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Shuttle Model Pictures 1

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Shuttle 3/4 View

1/72 Stack & 1/60 Orbiter

SRB Recovery Timer

ET Nose Inside

Intertank Inside

ET Aft Section

Shuttle Boilerplate Prepped for Flight: Seen with "remove before flight" type plugs (Green and Orange flags) in the Orbiter nose (Computer Power, Ejection Arm) and Orbiter tail (R/C systme On and Staging Mini-A motor Arm). Staging motor not plugged in yet, seen with yellow flagged shunt. Model has 1/16" plywood fins on the SRB's, to be replaced by .06" clear Lexan on a future version. Full stack is boosted by a single F motor (most flights by F25), with the extended nozzle poking thru a 3/4" hole i nthe aft dome. Model is flown off a C-rail launcher which has a special attachment holding a short 1/8" rod to fit into the ET Aft Dome to hold a liftoff sensing switch open.

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Two Shuttles: 1/72 boilerplate shuttle stack and 1/60 "sport flying" orbiter (1/60 orbiter boosts o n a special non-scale piggyback rocket, not shown). The 1/72 orbiter was built for a full stack boilerplate in 1984 and has been modified for more recent flying. Both orbiters use movable rudder for turning control. The elevons move only as elevators for pitch control, as mixed aileron (elevon) control was found to be too hard to fly.

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SRB Recovery Timer: When SRB's separate they tubmels for about 2 seconds before recovery systme activation. LEFT: Half-disc with "1" on it is attached to the shaft of a small "Tomy type" wind-up toy motor. A horizontal pin pressing into the ET side keeps the motor from turning until SRB sep. When the motor rotates the disc 180 degrees it releases a latch (seen at bottom lip of tube) to release a 1/8" dowel which is driven forward by a rubber band, pushiung the nose cone off.

RIGHT: Parachute storage spool shown attached to end of dowel (normally attached after timer is wound and SRB attached to ET). Parachutes are stored between the spool discs, which assure that the chutes are not only pushed out of the tube but also assure the chutes do not stay inside the hollow (vac-formed) SRB nose.

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External Tank Nose

LEFT: ET Nose (Vac-formed) with ply bulkhead.

Red and Black wire sets lead to Flight Computer and Ejection Arm plugs.

Telephone plug (6 conductor) seen at 8 0'clock position, fits into blue jackon Intertank removeable disk.

MIDDLE: Computer/Recovery housing module (BT-80). Flight Computer is mounted in forwardmost 1.5" in a removeable reinforced compartment. Battery pack housed on top(not visible in this angle). Ejection Piston and Recovery System are housed in the rest of the module, underneath a strong 1/16" plywood bulkhead securely glued into the BT-80.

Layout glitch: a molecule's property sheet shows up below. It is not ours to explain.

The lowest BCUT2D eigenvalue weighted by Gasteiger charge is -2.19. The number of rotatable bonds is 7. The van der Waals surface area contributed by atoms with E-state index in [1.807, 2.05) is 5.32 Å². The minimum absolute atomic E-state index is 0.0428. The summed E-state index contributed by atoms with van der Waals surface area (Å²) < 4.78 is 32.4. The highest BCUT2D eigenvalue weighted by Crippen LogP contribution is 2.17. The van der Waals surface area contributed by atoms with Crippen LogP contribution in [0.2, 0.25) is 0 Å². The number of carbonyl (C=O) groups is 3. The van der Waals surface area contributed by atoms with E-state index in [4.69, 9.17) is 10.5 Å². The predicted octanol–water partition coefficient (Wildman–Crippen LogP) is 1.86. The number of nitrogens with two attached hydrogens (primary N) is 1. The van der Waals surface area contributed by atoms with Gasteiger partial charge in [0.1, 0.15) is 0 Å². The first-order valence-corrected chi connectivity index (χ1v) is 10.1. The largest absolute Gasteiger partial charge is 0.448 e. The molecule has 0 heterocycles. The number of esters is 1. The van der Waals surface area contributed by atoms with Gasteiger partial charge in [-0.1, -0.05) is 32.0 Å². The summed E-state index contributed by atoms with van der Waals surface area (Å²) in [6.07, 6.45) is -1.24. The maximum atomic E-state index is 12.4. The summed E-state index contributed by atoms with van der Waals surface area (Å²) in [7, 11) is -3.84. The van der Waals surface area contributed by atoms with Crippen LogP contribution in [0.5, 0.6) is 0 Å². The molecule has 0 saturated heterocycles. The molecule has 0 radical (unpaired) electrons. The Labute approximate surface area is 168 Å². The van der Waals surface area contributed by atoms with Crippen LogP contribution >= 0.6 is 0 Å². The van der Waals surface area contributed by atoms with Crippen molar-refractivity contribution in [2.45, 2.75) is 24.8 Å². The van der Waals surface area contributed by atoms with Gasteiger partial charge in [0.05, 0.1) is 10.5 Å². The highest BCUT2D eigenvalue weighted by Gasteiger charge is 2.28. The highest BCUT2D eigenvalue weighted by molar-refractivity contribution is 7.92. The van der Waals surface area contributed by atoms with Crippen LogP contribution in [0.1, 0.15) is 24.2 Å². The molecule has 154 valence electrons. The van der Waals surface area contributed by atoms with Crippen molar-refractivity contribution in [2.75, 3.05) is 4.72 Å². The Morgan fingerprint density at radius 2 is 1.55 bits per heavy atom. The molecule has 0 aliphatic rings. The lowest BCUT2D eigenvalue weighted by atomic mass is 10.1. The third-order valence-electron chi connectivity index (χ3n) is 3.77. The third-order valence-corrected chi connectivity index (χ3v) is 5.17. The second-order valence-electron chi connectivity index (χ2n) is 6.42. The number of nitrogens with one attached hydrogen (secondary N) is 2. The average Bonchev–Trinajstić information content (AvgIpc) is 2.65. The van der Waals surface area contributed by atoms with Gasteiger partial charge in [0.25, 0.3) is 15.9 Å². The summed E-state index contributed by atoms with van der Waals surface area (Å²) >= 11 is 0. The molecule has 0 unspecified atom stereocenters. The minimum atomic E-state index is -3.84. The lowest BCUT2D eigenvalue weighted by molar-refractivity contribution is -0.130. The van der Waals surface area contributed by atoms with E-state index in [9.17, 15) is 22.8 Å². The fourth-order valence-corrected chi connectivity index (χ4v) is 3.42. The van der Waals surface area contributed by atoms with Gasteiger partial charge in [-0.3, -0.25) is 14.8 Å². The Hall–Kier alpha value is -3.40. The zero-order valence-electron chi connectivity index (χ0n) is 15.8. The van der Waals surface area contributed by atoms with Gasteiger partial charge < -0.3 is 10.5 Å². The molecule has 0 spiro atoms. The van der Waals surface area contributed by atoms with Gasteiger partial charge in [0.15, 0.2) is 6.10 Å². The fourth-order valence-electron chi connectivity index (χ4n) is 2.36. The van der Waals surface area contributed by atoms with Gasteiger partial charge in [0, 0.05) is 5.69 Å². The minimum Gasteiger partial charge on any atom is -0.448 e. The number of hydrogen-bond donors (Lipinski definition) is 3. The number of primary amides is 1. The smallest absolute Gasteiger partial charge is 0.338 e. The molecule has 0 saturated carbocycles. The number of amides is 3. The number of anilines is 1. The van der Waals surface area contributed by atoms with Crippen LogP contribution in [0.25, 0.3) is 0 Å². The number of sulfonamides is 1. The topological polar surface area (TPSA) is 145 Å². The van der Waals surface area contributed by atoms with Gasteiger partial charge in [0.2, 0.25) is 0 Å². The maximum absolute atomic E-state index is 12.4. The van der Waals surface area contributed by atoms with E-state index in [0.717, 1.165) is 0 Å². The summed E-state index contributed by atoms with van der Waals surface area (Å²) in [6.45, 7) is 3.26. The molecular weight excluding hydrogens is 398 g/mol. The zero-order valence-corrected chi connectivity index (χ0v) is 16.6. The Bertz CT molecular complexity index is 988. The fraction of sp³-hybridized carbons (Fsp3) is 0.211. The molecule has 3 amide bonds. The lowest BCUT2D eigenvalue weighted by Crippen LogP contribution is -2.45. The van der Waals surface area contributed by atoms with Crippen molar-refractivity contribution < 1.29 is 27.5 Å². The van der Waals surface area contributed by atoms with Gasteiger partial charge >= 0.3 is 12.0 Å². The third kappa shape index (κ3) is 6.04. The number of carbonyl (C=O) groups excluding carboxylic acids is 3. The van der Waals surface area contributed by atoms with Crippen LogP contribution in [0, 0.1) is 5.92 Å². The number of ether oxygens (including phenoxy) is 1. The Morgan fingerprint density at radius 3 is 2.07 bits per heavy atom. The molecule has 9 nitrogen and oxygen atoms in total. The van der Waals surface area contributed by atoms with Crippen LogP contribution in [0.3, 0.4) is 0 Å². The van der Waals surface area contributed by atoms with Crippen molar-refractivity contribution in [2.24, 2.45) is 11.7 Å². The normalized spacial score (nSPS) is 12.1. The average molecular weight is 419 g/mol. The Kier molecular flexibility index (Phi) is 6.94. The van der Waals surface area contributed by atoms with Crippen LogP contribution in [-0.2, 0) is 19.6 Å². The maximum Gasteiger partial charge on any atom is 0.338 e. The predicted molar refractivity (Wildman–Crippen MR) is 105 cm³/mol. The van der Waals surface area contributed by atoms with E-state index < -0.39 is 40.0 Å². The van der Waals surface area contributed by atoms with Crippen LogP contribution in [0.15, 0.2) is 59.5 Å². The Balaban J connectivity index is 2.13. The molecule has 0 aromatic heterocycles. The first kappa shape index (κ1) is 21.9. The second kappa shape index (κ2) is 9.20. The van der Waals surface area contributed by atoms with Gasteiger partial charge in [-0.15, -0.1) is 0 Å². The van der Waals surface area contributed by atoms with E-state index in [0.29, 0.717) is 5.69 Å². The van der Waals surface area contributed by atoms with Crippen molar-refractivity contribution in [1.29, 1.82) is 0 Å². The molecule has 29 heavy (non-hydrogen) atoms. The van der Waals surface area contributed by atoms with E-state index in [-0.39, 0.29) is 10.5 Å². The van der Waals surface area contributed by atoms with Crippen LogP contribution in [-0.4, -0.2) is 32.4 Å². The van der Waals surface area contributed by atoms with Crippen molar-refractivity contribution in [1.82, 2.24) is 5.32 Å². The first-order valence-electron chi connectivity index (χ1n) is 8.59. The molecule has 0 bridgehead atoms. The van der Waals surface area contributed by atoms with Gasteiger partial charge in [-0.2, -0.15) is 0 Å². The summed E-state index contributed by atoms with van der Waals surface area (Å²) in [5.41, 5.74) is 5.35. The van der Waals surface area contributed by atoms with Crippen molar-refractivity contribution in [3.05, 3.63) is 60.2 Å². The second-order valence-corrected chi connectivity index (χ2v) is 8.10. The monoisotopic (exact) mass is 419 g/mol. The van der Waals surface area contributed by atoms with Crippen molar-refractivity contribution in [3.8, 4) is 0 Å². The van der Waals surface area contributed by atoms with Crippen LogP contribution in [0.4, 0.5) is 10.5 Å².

RIGHT: Ejection Piston. Seen after a flight, the previously fired ejection flashbulb (note plug-in yellow leads) held in place by a strip of masking tape. Vertical plywood wall splits the piston into two compartments, the back-up ejection charge is hidden at right under layers of masking tape to prevent ignition when the primary ejection charge fires.


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Intertank Bulkhead

12 o'clock: Removeable BT-55 engine mount tube & thrust sensor wiring. Note twin screw studs, thumbnuts, and plywood flange that allow the assembly to be removed for engine prep/installation.

3 o'clock: Left SRB release latch.

4 o'clock: Thrust wire carry-thru from 2 o'clock

6 o'clock: Access hole for Servo, Liftoff, and Orbiter Sep wiring.

9 o'clock: Right SRB Release latch.

11 o'clock: Shock Cord attachment

Center: Servo for SRB release.

Intertank Removeable Disk  (lower left)

12 o'clock: Shock cord carry-thru (hard to see due to brightness)

6 o'clock: Blue Telephone Jack, 6 conductor. Mates with plug in ET Nose base to connect to Flight Computer.

The removeable disk is put into place after SRB's have been attached. This disk protects the components on the intertank bulkhead during ejection, the recovery system in the ET Nose pushes down onto this disk at ejection.

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ET Aft Section

Full length along top: Lox Line (later to house optical Orbiter Sep sensor)

Left to right along top: Orbiter Latching Pin, made of 1/8" brass rod attached by 1/32" cable.

Orbiter Sep Sensor, exposed microswitch with bent arm. Orbiter belly presses switch down to hold switch open. This will be replaced by an optical sensor in Lox line in 1999.

Orbiter Aft Attach struts (cast parts). Note 1/16" brass pins on top fo struts for structural orbiter interface. The orbiter is attached by those two piints, the nose struts (Bipod), with the belly latch pin piulling the orbiter in tention towards the ET. When the belly latch pin is released the orbiter is free to separate perpendicular to the tank.

Below orbiter struts, the SRB aft attach struts. Made of 1/8" aluminum rod with half-shafts for the outer 5/16".

Aft Dome is vac-formed fomr a non-scale master mold. Held in place by tape, to be glued on scale models.

3/4" hole in Aft Dome allows extended nozzle of F motor to poke thru, note nozzle and ignitor leads.

Hole in center of Aft Dome allows 1/8" rod on launcher to fit inside to hold liftoff sensor switch open.

Bottom: ET/SRB Assembly Jig (yellow plastic)

Various scratches from landing in gravel twice.

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